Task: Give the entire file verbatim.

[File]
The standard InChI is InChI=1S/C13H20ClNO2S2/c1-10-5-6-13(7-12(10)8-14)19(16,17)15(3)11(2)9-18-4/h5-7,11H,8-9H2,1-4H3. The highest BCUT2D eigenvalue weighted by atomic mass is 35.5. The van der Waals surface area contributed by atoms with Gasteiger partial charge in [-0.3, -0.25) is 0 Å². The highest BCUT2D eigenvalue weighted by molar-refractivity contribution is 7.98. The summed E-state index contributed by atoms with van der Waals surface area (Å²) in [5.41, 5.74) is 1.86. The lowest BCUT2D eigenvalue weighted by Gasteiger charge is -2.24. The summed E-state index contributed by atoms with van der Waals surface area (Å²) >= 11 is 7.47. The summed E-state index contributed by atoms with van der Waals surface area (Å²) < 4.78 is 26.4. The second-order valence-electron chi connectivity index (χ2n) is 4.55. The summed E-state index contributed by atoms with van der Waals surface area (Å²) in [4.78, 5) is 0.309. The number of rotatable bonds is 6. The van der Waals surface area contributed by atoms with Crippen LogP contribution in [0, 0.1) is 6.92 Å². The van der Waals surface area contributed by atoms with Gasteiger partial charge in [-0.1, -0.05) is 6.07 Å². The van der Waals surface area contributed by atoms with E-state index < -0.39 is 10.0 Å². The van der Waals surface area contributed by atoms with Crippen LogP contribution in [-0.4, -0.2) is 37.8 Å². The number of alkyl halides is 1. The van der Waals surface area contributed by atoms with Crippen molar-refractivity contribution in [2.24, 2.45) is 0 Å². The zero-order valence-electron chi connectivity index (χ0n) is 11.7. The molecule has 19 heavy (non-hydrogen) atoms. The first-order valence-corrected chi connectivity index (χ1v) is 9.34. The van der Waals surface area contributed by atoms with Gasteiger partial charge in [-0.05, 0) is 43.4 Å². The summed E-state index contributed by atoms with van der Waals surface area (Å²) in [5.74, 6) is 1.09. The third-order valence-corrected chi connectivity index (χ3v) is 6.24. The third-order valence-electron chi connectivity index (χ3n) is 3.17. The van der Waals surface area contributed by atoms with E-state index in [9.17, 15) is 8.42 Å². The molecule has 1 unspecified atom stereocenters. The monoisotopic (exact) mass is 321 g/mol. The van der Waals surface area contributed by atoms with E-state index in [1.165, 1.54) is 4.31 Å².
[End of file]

The standard InChI is InChI=1S/C13H20ClNO2S2/c1-10-5-6-13(7-12(10)8-14)19(16,17)15(3)11(2)9-18-4/h5-7,11H,8-9H2,1-4H3. The highest BCUT2D eigenvalue weighted by atomic mass is 35.5. The van der Waals surface area contributed by atoms with Gasteiger partial charge in [-0.3, -0.25) is 0 Å². The highest BCUT2D eigenvalue weighted by molar-refractivity contribution is 7.98. The summed E-state index contributed by atoms with van der Waals surface area (Å²) in [5.41, 5.74) is 1.86. The lowest BCUT2D eigenvalue weighted by Gasteiger charge is -2.24. The summed E-state index contributed by atoms with van der Waals surface area (Å²) >= 11 is 7.47. The summed E-state index contributed by atoms with van der Waals surface area (Å²) < 4.78 is 26.4. The second-order valence-electron chi connectivity index (χ2n) is 4.55. The summed E-state index contributed by atoms with van der Waals surface area (Å²) in [4.78, 5) is 0.309. The number of rotatable bonds is 6. The van der Waals surface area contributed by atoms with Crippen LogP contribution in [0, 0.1) is 6.92 Å². The van der Waals surface area contributed by atoms with Gasteiger partial charge in [-0.1, -0.05) is 6.07 Å². The van der Waals surface area contributed by atoms with E-state index < -0.39 is 10.0 Å². The van der Waals surface area contributed by atoms with Crippen LogP contribution in [-0.4, -0.2) is 37.8 Å². The number of alkyl halides is 1. The van der Waals surface area contributed by atoms with Crippen molar-refractivity contribution in [2.24, 2.45) is 0 Å². The zero-order valence-electron chi connectivity index (χ0n) is 11.7. The molecule has 19 heavy (non-hydrogen) atoms. The first-order valence-corrected chi connectivity index (χ1v) is 9.34. The van der Waals surface area contributed by atoms with Gasteiger partial charge in [-0.05, 0) is 43.4 Å². The summed E-state index contributed by atoms with van der Waals surface area (Å²) in [5.74, 6) is 1.09. The third-order valence-corrected chi connectivity index (χ3v) is 6.24. The third-order valence-electron chi connectivity index (χ3n) is 3.17. The van der Waals surface area contributed by atoms with E-state index in [9.17, 15) is 8.42 Å². The molecule has 1 unspecified atom stereocenters. The monoisotopic (exact) mass is 321 g/mol. The van der Waals surface area contributed by atoms with E-state index in [1.165, 1.54) is 4.31 Å².